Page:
The teamster official was impressed. "Whoever you're with," he told the Chief, "it's always a top guy. If it's a politician, or a hood, or a union man, or a gambler, it's always a top one." Now the Chief was with the top football team, but he didn't look any more distinguished or any less rumpled than usual. I told him it had been an honor to be associated with him. I felt almost tearful in the back of my eyes. He looked embarrassed.
Everything seemed sort of washed out in the dressing room and in the interview tent, where Greene was saying mildly that his thoughts turned to the Vikings, in sympathy. There was something disconcerting about the Steelers becoming winners. The Rooney regime's charm always had something to do with rising above defeat. Now that the Steelers are kings of the mountain, would they stiffen up? When Tex Schramm of the Cowboys phoned the Chief a few days later and expressed hope that the two teams could do some friendly trading, the Chief reminded him of the kind of trades Schramm used to try to foist upon the old irregular Steelers. "One time they sent us a player with a broken arm," the Chief recalled fondly after hanging up. "I called up Schramm and said, 'We've got just two days till the season starts, and you send us a man with a broken arm!' 'Well,' Schramm said, 'He has an Irish name, doesn't he?' "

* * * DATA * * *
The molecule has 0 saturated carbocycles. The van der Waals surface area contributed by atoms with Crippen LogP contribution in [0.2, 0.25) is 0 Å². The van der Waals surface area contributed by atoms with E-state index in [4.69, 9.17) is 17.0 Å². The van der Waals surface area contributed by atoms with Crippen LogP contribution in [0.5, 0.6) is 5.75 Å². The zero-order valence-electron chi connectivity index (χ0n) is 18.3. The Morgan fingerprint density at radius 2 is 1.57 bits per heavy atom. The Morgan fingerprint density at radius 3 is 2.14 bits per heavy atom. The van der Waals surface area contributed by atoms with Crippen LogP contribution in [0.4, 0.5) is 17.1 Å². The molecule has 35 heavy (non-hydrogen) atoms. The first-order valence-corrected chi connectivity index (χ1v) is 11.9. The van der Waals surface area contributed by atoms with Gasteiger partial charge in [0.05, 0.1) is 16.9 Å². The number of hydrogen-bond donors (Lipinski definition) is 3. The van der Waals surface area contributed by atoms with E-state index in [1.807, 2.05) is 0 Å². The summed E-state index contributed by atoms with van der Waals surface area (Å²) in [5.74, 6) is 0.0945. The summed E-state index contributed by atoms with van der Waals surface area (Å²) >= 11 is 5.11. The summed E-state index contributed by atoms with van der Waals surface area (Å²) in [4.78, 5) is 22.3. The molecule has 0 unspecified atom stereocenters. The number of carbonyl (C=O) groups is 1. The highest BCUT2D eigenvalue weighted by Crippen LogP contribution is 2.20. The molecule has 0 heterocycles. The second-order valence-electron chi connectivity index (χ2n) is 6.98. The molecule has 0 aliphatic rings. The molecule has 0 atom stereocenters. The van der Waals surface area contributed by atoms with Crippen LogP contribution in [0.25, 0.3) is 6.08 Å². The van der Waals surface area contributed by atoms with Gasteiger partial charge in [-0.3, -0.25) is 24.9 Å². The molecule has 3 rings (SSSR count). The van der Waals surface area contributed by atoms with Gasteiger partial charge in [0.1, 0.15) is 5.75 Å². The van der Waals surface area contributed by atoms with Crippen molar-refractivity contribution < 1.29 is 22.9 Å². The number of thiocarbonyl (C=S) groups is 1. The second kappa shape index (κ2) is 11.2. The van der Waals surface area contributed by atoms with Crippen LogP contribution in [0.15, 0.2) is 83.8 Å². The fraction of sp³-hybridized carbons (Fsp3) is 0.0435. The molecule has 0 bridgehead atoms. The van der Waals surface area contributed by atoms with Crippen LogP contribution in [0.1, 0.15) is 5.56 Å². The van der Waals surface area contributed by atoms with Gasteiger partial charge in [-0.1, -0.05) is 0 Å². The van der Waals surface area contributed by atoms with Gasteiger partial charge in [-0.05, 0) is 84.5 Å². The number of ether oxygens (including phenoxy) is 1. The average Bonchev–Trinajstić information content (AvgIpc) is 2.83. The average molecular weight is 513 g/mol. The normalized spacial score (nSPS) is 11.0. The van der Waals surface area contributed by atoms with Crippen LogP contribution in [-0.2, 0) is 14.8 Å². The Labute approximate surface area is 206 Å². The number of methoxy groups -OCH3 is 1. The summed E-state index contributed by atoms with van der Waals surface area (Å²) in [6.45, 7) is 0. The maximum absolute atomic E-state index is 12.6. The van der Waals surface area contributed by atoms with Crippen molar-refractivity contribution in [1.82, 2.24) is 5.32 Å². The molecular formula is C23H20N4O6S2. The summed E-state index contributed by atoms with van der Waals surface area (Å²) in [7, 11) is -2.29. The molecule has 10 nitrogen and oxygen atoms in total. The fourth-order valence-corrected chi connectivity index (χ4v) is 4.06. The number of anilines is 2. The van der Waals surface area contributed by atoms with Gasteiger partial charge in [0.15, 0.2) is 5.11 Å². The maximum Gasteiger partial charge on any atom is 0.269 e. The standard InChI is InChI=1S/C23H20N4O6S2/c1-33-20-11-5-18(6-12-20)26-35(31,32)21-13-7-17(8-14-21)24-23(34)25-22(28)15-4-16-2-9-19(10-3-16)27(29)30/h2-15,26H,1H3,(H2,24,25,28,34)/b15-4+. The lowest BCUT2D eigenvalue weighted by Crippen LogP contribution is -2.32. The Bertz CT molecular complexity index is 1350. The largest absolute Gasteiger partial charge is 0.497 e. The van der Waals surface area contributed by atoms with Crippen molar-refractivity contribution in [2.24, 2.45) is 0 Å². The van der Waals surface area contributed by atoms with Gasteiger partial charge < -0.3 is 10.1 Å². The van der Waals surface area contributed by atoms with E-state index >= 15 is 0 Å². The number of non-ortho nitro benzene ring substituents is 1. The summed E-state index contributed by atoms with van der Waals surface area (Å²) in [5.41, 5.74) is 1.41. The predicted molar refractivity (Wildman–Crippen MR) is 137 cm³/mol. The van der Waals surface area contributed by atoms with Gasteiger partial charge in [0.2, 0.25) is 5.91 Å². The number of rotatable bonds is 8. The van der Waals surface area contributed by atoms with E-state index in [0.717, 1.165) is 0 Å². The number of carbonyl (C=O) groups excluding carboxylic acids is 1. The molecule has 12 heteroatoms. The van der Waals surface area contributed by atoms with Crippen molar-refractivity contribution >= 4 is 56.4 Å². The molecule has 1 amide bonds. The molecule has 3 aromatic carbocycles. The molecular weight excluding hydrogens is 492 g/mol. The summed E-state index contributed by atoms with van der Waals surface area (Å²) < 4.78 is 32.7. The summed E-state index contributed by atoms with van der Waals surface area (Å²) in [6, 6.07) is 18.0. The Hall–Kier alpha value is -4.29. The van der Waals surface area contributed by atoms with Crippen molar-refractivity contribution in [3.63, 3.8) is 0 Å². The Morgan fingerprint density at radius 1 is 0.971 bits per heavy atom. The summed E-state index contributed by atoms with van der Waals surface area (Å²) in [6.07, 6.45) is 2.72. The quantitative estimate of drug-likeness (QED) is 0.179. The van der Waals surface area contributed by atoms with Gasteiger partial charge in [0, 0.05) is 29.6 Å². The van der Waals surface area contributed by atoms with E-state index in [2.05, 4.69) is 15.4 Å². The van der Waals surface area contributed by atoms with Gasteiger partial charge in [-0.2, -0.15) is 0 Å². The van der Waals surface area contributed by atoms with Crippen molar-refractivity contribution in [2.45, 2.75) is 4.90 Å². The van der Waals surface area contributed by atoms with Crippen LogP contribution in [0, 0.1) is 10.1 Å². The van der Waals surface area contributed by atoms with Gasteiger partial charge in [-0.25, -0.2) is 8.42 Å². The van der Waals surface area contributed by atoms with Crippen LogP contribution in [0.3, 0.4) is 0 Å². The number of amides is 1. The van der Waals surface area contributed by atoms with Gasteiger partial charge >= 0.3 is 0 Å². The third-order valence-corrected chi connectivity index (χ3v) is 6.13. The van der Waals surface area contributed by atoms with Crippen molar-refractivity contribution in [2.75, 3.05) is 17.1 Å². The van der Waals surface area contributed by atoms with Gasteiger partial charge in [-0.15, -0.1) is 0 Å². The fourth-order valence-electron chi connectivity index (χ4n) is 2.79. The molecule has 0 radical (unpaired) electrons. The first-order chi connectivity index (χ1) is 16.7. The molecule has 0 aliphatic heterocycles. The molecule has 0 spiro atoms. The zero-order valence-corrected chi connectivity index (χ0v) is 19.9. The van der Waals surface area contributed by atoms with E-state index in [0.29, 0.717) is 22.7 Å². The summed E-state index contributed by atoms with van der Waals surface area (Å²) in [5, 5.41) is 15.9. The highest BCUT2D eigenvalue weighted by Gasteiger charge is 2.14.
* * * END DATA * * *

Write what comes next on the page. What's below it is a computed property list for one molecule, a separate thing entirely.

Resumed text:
The Chief seemed happier over that story than he did over winning the Super Bowl. I wonder whether such stories will collect around the new Steelers. Kathy Kiely, college-sophomore daughter of the Steelers' public relations director, said on the plane back to Pittsburgh after the Super win, "This is the first and last hurrah."
The welcome-home parade in Pittsburgh the day after the Super Bowl wasn't as good as I expected either, not as good as the one after Oakland. The Super reception was nice along the highway in from the airport, where people had been standing in the cold for four hours waiting—a nicely dressed middle-aged lady standing alone waving her sweater, two kids banging potlids together, a new fan club holding a sign identifying itself as "Bradshaw's Brains." But when we got into downtown Pittsburgh, people beat so hard on the top of the convertible I was in that their blows reached my head, and they leered unhingedly in through the car windows. It was unnerving. I hope nobody ever looks at me that way again.